Today's News

  • Permit denied again for dog boarding site

     MOUNT WASHINGTON -- For a second time, a property on Highway 44 East has been denied a conditional-use permit to board dogs.

    The property is listed as 13764 Highway 44 East.

    Attorney Mark Edison told members of the Bullitt County Board of Adjustments recently that the current leasee was leaving the property.

    He said that the property is zoned agricultural and there is similar zoning around the one-acre tract.

    However, neighbor Terry Thomas said the conditional-use permit was denied for the same property two years ago.


     This weekend you will see firefighters from all fire departments out on the street corners and intersections holding buckets.

    Contributions to the WHAS Crusade for Children will reach millions of dollars this Friday, Saturday and Sunday.

    Some fire departments, such as Zoneton, hit the streets last weekend. Zoneton has traditionally collected the highest amount among the Bullitt County departments.

    The money raised in Bullitt County will be returned to Bullitt County to take care of those with special needs.

  • Shepherdsville’s Bickel headed to play at Penn State -- Altoona

     Many people may consider the railroad industry as a thing of the past, but not Bethlehem senior Shawn Bickel.

    For as far back as he can remember, Bickel has been enamored by the railroad system.

    Not just being the engineer on a train, but he loves everything about the business.

    It might be working on a track, maintaining signals, or designing the electrical system.

  • Who would have murdered George Tanner?

     George Tanner was born 1879 in Hardin County, Kentucky.  His father and mother were John Tanner and Henrietta Graham.  Henrietta was born in 1838 in South Carolina. She was the daughter of Henry Graham and Elizabeth Johnson.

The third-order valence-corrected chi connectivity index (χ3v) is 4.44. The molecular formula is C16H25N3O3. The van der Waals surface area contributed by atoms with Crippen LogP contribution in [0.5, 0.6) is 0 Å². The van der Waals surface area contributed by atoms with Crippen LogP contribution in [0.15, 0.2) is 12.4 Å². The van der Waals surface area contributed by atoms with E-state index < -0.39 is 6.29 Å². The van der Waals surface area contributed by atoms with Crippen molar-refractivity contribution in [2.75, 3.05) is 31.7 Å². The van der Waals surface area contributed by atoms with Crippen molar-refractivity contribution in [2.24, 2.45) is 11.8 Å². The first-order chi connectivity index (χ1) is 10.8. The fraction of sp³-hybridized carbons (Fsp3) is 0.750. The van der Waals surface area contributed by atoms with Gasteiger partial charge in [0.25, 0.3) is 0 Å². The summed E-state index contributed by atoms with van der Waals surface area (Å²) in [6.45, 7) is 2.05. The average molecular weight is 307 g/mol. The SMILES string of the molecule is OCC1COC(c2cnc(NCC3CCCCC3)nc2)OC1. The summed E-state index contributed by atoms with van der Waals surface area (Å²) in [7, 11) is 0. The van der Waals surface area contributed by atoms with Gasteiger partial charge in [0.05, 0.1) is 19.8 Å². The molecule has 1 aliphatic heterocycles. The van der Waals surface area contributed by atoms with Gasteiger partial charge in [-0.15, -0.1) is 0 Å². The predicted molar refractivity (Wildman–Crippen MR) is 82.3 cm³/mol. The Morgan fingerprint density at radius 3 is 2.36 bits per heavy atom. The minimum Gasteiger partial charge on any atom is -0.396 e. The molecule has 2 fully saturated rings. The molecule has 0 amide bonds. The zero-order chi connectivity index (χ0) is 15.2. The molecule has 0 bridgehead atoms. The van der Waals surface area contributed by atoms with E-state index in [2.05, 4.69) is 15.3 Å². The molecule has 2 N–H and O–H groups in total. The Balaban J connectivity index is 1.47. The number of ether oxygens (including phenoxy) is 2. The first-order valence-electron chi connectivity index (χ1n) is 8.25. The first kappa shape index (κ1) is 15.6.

Henrietta’s family moved to Kentucky around 1845. 

  • Get involved in your communities this year

     Across the Bluegrass, Kentuckians celebrated the Memorial Day weekend. 

    As family and friends gathered, it is imperative to remember those who gave the ultimate sacrifice protecting our country. 

    The brave men and women who fought and died, defending the freedom we covet as Americans, deserve our respect and gratitude. 

    Collectively, I am sure we all paid tribute and celebrated the true meaning of the upcoming holiday. 

  • All decisions by LJ mayor can’t become home runs

     LEBANON JUNCTION — Sometimes a mayor’s job involves making decisions that, no matter what is decided, will leave someone mad.

    Lebanon Junction Mayor Larry Dangerfield recently made a decision to revoke approval of use of the ball field for a fundraiser residents Paul and Tonya Hall hadplanned for this summer.

    The event is to be in honor of their late son, Nathan, who passed away in a motocross accident last November. Any money raised at the event will go toward scholarships for motocross youth.

  • Shane Ritter has state’s top essay on grandmother

     Old Mill Elementary School fifth grade student Shane Ritter used personal circumstances to pen an award-winning essay about his grandmother, Kathy Lynn Thompson.

    While Shane’s parents are incarcerated, he is being raised by his grandmother, hence the inspiration for My Champion.

  • Memorial Day Tributes

     Traditional Memorial Day observances were held at the Bullitt County Courthouse and at the Lebanon Junction Post Office. 

    In Shepherdsville, the American Legion Post organized the service.

    In Lebanon Junction, the VFW Post once again organized the observance. Bob DeVore was one of the many speakers at the LJ service.

  • Council talks ‘chicken’ with MW residents

     MOUNT WASHINGTON — If dogs are allowed to bark, why aren’t roosters allowed to crow?

    Residents flocked to the Mount Washington City Council to ask that question and encourage the council to amend an ordinance prohibiting chickens and roosters in the city.

    Over 275 residents signed an online petition headed by resident Brian Brashear, who took the lead during the conversation.

  • Murder charge to be taken off table in plea agreement

     PIONEER VILLAGE — Even though the victim requested Stephanie Lynn Coy to take her home, Bullitt Circuit Judge Rodney Burress said that was the wrong decision.

    Coy was driving Hannah Catherine Compton home on Nov. 10, 2017, when her vehicle struck another on Preston Highway near Pioneer Trail.

    The impact left Compton dead and Coy was charged with murder.

    However, a plea agreement Thursday in Bullitt Circuit Court could have Coy out of jail within 170 days on shock probation.